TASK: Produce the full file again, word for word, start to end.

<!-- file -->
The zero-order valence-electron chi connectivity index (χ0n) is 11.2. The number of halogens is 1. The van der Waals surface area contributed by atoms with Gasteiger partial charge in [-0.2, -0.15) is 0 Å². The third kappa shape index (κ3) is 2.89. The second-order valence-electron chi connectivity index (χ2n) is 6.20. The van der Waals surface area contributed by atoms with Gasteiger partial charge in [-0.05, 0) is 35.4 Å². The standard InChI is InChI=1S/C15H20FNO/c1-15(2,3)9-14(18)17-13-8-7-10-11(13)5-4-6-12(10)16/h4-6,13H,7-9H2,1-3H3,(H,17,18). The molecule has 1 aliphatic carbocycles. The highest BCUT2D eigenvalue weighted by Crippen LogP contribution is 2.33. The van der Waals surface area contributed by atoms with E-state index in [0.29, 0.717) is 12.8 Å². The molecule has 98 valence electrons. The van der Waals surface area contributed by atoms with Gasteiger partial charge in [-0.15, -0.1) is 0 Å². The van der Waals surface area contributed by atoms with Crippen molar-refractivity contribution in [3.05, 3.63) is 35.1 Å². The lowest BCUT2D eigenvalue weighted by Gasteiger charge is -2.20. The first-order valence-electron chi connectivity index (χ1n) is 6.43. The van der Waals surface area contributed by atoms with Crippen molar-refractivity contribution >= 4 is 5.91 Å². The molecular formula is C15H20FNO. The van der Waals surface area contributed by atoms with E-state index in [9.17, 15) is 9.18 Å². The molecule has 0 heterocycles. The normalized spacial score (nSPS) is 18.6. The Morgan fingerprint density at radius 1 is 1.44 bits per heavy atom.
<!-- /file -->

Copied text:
The zero-order valence-electron chi connectivity index (χ0n) is 11.2. The number of halogens is 1. The van der Waals surface area contributed by atoms with Gasteiger partial charge in [-0.2, -0.15) is 0 Å². The third kappa shape index (κ3) is 2.89. The second-order valence-electron chi connectivity index (χ2n) is 6.20. The van der Waals surface area contributed by atoms with Gasteiger partial charge in [-0.05, 0) is 35.4 Å². The standard InChI is InChI=1S/C15H20FNO/c1-15(2,3)9-14(18)17-13-8-7-10-11(13)5-4-6-12(10)16/h4-6,13H,7-9H2,1-3H3,(H,17,18). The molecule has 1 aliphatic carbocycles. The highest BCUT2D eigenvalue weighted by Crippen LogP contribution is 2.33. The van der Waals surface area contributed by atoms with E-state index in [0.29, 0.717) is 12.8 Å². The molecule has 98 valence electrons. The van der Waals surface area contributed by atoms with Gasteiger partial charge in [-0.15, -0.1) is 0 Å². The van der Waals surface area contributed by atoms with Crippen molar-refractivity contribution in [3.05, 3.63) is 35.1 Å². The lowest BCUT2D eigenvalue weighted by Gasteiger charge is -2.20. The first-order valence-electron chi connectivity index (χ1n) is 6.43. The van der Waals surface area contributed by atoms with Crippen molar-refractivity contribution >= 4 is 5.91 Å². The molecular formula is C15H20FNO. The van der Waals surface area contributed by atoms with E-state index in [9.17, 15) is 9.18 Å². The molecule has 0 heterocycles. The normalized spacial score (nSPS) is 18.6. The Morgan fingerprint density at radius 1 is 1.44 bits per heavy atom.